The Rock-In-Opposition movement had a very short shelf life, but produced some of the most amazing avant-progressive rock bands. Think of acts like Univers Zero, Henry Cow, Art Zoyd, the Art Bears, Stormy Six and others. Their influence was felt far and wide, and you can hear it in the work of former ZGA guitarist Vadim Petrenko. He has synthesized the influences of his favorite artists and added his own take on the genre. His work with ZGA was stunning, so I’m looking forward to hear how he develops as a solo artist.
Ored Recordings produce some of the most unique and interesting music coming out of southern Russia. They straddle the line between being a proper record label producing vital new music and preserving ancient artifacts. Some notes about Zaur Nagoy’s release, courtesy of Ored’s Bandcamp page:
The Red Bull Music Festival took place on September 14-16 in Moscow. Red Bull conducts similar festivals around the world and every time tries to demonstrate the potential of local music and situate local sounds within a global context. The Moscow event was constructed around the same principles, with the slogan: “The unity of musical culture: from tradition to experiment.”
In regard to tradition and experiments, Ored Recordings was invited to give our perspective . Our portion was titled: Experimental Ethnographics, in which we spoke with the French documentarian, our friend and source of inspiration Vincent Moon, and the founder of the Morphine Records label, Rabih Beaini from Berlin. Vincent’s lecture and the collaborative audiovisual performance with Rabih features an experimental approach to ethnography and music and in this showcase Ored presented “original” sounds. For this we brought from Adygea the trio of Zaur Nagoy, Kazbek Nagaroko and Ramazan Daur – famous for their ensemble Zhyu, the film “Bonfires and Stars,” and our releases of their music.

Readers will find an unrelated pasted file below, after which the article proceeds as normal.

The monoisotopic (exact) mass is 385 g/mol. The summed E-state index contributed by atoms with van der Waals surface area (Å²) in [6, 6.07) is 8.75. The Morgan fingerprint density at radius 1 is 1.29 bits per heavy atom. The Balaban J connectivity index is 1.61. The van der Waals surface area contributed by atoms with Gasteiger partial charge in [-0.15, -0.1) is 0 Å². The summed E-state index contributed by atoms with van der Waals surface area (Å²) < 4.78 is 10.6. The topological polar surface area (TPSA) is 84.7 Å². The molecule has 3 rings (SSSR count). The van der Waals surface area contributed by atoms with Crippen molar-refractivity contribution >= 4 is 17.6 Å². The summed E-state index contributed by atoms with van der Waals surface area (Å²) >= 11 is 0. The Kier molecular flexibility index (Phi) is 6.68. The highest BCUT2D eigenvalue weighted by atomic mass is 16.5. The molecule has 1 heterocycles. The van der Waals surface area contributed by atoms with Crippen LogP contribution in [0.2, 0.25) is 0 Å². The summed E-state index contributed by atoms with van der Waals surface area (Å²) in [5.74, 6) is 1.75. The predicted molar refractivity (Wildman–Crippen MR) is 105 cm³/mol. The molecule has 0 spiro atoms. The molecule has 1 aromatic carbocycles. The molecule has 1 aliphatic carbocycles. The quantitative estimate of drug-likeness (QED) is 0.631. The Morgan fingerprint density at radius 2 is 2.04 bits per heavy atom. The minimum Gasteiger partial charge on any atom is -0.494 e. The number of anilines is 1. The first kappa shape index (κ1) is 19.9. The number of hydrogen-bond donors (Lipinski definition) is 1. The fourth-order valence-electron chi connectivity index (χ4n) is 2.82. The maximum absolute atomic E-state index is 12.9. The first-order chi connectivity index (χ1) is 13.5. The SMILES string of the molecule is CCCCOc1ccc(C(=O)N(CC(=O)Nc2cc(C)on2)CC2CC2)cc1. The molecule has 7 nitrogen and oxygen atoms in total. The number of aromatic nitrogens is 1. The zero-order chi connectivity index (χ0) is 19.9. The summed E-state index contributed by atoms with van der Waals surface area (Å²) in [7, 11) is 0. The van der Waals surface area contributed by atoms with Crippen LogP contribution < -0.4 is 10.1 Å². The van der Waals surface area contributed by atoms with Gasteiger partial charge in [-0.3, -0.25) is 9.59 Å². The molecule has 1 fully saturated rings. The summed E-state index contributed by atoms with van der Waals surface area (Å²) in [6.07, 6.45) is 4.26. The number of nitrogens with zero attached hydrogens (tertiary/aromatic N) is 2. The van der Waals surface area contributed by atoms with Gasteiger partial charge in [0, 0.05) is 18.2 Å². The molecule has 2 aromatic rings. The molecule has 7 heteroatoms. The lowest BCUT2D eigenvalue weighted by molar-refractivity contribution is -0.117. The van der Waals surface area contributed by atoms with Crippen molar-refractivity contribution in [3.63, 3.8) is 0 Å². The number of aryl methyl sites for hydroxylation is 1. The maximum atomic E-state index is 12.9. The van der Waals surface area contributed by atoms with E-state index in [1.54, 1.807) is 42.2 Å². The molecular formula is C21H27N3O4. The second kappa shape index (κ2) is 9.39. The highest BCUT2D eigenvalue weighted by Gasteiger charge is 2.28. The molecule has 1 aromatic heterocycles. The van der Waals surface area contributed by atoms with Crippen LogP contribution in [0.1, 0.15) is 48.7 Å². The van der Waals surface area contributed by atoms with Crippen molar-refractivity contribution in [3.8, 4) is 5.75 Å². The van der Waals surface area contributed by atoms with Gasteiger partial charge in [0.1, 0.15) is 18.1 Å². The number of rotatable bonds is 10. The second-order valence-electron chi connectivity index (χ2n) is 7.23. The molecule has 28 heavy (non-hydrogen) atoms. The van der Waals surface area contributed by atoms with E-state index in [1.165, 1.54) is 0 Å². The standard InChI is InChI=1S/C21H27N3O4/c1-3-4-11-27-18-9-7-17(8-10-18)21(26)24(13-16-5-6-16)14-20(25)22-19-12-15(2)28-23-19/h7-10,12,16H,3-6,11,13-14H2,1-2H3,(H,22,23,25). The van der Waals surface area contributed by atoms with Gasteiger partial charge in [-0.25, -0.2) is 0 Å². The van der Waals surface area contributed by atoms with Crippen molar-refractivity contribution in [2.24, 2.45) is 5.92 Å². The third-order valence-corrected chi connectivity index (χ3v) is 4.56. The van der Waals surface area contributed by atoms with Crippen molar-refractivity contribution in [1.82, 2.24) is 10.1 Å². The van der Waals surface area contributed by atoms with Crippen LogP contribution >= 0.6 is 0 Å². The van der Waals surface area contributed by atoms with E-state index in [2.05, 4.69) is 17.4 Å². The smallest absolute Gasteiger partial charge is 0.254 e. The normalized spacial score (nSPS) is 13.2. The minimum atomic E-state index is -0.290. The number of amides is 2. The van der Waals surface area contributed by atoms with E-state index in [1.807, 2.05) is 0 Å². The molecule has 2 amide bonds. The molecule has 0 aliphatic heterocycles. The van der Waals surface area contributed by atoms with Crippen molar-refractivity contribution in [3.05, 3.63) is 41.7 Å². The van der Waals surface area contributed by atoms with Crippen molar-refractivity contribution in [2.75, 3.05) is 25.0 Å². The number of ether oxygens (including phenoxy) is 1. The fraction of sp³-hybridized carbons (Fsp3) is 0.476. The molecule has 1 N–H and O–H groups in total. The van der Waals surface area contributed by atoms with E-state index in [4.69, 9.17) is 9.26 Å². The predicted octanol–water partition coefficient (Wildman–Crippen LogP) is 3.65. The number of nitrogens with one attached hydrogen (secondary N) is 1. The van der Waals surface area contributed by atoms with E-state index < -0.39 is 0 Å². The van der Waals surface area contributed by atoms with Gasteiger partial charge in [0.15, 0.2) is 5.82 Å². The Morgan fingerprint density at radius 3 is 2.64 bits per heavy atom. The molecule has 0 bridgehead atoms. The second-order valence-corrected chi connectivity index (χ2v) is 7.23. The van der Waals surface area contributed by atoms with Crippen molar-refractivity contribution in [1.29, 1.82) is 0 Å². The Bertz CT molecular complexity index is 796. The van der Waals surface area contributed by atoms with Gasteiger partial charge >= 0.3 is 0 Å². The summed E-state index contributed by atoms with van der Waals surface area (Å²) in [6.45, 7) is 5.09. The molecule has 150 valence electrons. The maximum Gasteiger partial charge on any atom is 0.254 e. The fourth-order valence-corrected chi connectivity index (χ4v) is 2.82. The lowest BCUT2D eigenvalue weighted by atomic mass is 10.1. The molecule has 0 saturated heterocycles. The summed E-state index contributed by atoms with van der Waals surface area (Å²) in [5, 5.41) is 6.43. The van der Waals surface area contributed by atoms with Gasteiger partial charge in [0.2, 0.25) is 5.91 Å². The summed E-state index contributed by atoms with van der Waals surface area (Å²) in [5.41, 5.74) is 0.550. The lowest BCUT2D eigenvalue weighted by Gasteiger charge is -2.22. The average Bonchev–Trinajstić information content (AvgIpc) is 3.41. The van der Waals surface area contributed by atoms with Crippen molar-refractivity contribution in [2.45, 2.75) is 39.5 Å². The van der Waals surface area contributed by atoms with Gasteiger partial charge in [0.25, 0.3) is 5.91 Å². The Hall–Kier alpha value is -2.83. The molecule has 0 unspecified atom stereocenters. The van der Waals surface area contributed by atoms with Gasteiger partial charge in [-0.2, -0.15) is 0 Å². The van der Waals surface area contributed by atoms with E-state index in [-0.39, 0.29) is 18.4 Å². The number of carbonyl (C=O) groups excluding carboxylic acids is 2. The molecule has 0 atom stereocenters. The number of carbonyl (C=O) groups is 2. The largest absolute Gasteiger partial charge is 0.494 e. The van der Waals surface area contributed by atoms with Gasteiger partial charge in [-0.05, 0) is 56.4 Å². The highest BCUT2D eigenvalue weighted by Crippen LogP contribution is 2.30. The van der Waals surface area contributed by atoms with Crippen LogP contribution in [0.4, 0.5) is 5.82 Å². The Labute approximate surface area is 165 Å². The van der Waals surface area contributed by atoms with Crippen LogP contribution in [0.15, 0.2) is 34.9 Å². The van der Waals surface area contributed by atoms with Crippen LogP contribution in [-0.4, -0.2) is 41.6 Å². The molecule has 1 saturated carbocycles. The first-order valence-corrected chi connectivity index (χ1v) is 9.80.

At the last moment, due to a force majeure and only Nagoy reached the festival. For the festival, the label,and Zaur, these logistical changes became a real challenge. it became necessary to change the concept and format of the showcase.
In Circassian music, group performance is canon. In the choir (zhyu / ezhu) there is a saying: “The zhyu is a whip for a song.” The chorus of refrains and vocals largely determines the structure, rhythm and dynamics of a song. Even the outstanding Djeguako (minstrels) of the past have always had a small ensemble to back them up. At the same time, in archival records solo performance is quite common.
To this day, ethnomusicologists have been arguing as to whether or not there was mono-voiced performance before polyphony or that it is instead an indicator of the degradation of the singing tradition. Whatever it was, today, solo performance is a special, albeit not popular style of traditional Circassian music. Given the circumstances, Zaur had to demonstrate it.
For each song Zaur Nagoy gave comments on both the song’s content and context*. He did so not in an official/academic way, but with a liberating tone, reviving the story of the song with vernacular phrases and jargon. Thanks to this form of speech, the performace flet more like a ritual meeting in khachesh (guest room) combined with a stand-up show. And in the context of this release you may hear aspects similar to the genre of spoken-word.
Even if this experience of Zaur Nagoy’s solo release was an accident, we now want to work purposefully with this aesthetics and style in the future.
Kino were the closest thing the Soviet Union had to a new wave band, and they were pretty damn good at it. Co-led by singer and part-time actor Viktor Tsoi, his death in 1990 from a car accident ended the band’s career.
By the time this album had come out in 1985, the band were nearing their peak, selling two million units (though receiving hardly anything for their efforts). Amazingly, they also managed to sell around ten-thousand records in Southern California, both for the quality of the music and the novelty of being one of the first rock records ever released in the West by a Soviet band.
Today’s pleasant surprise is Blankenberge, a dreampop/shoegaze band out of Russia. Not quite My Bloody Valentine at their peak, but pretty decent nonetheless.
The Calvert Journal has a great blog post full of photos from the 80s and 90s underground rock scene in what was then Leningrad (now St. Petersburg), Russia.